Welcome to the November edition of the Userfocus usability newsletter.
- Message from the Editor
- Feature article: How to manage design projects with user experience metrics
- What we're reading
- Resources for carrying out an expert review
- Upcoming training courses
- User experience quotation of the month
You'll kick yourself when I tell you, but did you know you missed World Standards Day on 14th October? Fortunately, you've another chance to toast usability standards because this Thursday (10th November) is World Usability Day. Now in its 7th year, World Usability Day is about making life easy, and this year's theme is "Education". The World Usability day web site lists scores of events that are taking place all over the world from Argentina to Rwanda, plus many events online.
What's that, you say? You're in meetings all day Wednesday? Don't worry, there's always the first ever World Information Architecture Day on Feb 11th next year!
Talking of education, we're running a workshop this month on usability testing. For the equivalent cost of renting a usability lab for half a day, you'll learn how to run your own usability test and leave the course with a video recording of a usability test of your web site. There's more information at the end of the newsletter. Come and join us.
This month I've written an article on usability metrics. I hope you enjoy it.
User experience metrics are measures that help you assess how your design stacks up against the needs of your customers and the needs of your business. Lab-based methods of collecting UX metrics are too slow and expensive to be part of most design projects, especially those using agile methodologies. But with online usability testing tools, regular user experience benchmarking is now cheap and quick to carry out. Read the article in full: How to manage design projects with user experience metrics.
Some interesting usability-related articles that got our attention over the last month:
- Walking through a door creates a new memory and makes it harder to recall an experience in the room that's been left.
- A form design style guide in Omnigraffle, PDF and Photoshop formats.
- How to prioritise your feature set.
- Your users' first click predicts task success (87% success rate if 1st click correct, 46% if incorrect).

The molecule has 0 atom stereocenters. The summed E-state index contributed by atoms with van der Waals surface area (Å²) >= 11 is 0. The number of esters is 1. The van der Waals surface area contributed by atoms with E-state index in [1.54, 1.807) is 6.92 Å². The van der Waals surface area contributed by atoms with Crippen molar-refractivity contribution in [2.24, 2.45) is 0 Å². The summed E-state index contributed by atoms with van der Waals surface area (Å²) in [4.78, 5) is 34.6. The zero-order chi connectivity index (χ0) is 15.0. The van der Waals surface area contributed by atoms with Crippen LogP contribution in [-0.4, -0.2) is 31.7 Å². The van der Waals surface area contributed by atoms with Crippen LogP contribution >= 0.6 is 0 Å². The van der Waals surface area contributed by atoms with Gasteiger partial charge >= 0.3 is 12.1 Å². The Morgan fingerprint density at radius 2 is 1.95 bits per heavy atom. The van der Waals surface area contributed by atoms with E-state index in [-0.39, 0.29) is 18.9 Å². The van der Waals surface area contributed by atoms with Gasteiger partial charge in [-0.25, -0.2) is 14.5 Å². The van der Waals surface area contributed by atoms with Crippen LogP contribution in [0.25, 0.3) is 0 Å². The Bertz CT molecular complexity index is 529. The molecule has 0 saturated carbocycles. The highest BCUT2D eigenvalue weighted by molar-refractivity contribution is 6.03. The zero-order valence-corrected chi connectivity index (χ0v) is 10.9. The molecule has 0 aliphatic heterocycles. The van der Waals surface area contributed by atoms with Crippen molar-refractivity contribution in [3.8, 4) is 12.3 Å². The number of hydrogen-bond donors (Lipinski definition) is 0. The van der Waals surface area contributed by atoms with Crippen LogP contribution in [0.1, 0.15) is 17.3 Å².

- By banning default opt-ins, this new EU trading law should prevent some 'black hat' usability techniques.
- Sketches don't need to be perfect. Here's the original UI sketch for Twitter (or 'twttr' as it then was).
- It takes a while to load, but the design crimes of this restaurant web site makes the wait worth it.
Like these? Want more? Follow us on Twitter.
If you carry out usability expert reviews, you might find these articles from our archive interesting.
- Do you make these 4 mistakes when carrying out a usability review?
- 247 web usability guidelines
- The 4 questions to ask in a cognitive walkthrough
- How to prioritise usability problems
- Heuristic Evaluation with Morae
- Games Usability Trainers Play
Like these? Want more? See all 10 of our articles on expert reviews.
A Practical Guide to Usability Testing, November 21, London.
Learn how to obtain customer feedback on prototypes and finished products. More information about this training course: A Practical Guide to Usability Testing.
Design Thinking, December 19, London.
In this new course, you'll learn ways of generating many different design solutions to user experience problems. More information about this training course: Design Thinking.
Web Usability: Designing the user experience, January 23-24, London.
A fast-paced, 2-day immersion seminar that shows delegates how to boost sales and conversion rates, increase usage and improve customer satisfaction. More information about this training course: Web Usability: Designing the user experience.
“Maybe the reason it seems that price is all your customers care about is that you haven't given them anything else to care about.” — Seth Godin.